Statement Culture

by - September 16, 2015

We have become a culture of statements.

Jewelry is no longer called a simple "necklace" but a "statement piece."

A couch is no longer a place to sit your butt, but has to also "make a statement."

Our cars, our homes, our clothes, friends, where we eat, the beer we drink have become statements about who we are.

And our 140 characters, parsed statements become our summation of how the world should operate. When news hits, we jump on Facebook or Twitter to essentially release a statement on the event... with the same pomp and air of authority as a government official or chancellor of a university. Sometimes we share the words of others because we want to make a statement, but not carry responsibility for the weight or veracity of such words.

We are told to constantly project who we are, to live authentically, and yet we wonder why we feel so unseen. I'm guilty of this too.

But I tell you what -- these "statements" are no more poignant or an honest representation of our worth than foul gas is a representation of a meal. Usually it is unwelcome, thankfully it is fleeting, and likely bears little resemblance to the soul of the meal.

What we need are conversations. (And don't get me started on "conversation pieces". Yes, I've watched too much HGTV lately). We need hugs, unassuming dinners in each other's homes, and vulnerability. We need to see beyond the physical attire, hear deeper than the audible words, and listen to the heart. We need more than gestures. More than slogans on t-shirts.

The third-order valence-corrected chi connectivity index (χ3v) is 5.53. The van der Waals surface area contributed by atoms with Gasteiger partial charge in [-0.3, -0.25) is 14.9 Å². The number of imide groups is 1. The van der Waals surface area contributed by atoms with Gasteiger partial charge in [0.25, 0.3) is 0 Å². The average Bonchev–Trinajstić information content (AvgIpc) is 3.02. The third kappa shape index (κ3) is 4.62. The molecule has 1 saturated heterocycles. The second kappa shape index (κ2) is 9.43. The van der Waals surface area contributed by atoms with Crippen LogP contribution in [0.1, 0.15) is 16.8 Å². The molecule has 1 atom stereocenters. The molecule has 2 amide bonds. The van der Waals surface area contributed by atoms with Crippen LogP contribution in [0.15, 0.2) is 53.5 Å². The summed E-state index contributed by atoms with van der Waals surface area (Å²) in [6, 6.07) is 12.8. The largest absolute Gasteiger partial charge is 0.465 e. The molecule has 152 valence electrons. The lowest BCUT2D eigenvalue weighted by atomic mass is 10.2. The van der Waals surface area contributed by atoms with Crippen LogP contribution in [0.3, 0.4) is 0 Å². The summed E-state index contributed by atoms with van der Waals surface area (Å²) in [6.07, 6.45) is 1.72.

As someone who claims to follow Jesus, I need to remember that I don't need to project who I am onto culture. I don't need to find the right words so that I both bring healing and maintain an image of someone "who gets it." It's not about me, I can't comprehend all things. I'm just not that smart. I can't heal all the hurts. Jesus can. I don't need a podium, because what wisdom do I have apart from God's? No matter how much noise I am making or how quiet I have become, I am seen by God who calls me His beloved daughter. My life has already been validated, and the only statement I need to be making is that salvation has come, and God loves you too.

Jesus made a lot of statements, but what He gave was His life. His statements were followed by love. His words brought life. His words forgave and reconciled. His words have not lost their potency in the changing tides of culture. His words are beautiful and they cut deeply.

Yes, this blog post is a long statement. But for me, getting words out onto the screen is a way to call myself out, to release myself from a race I was never called to run.

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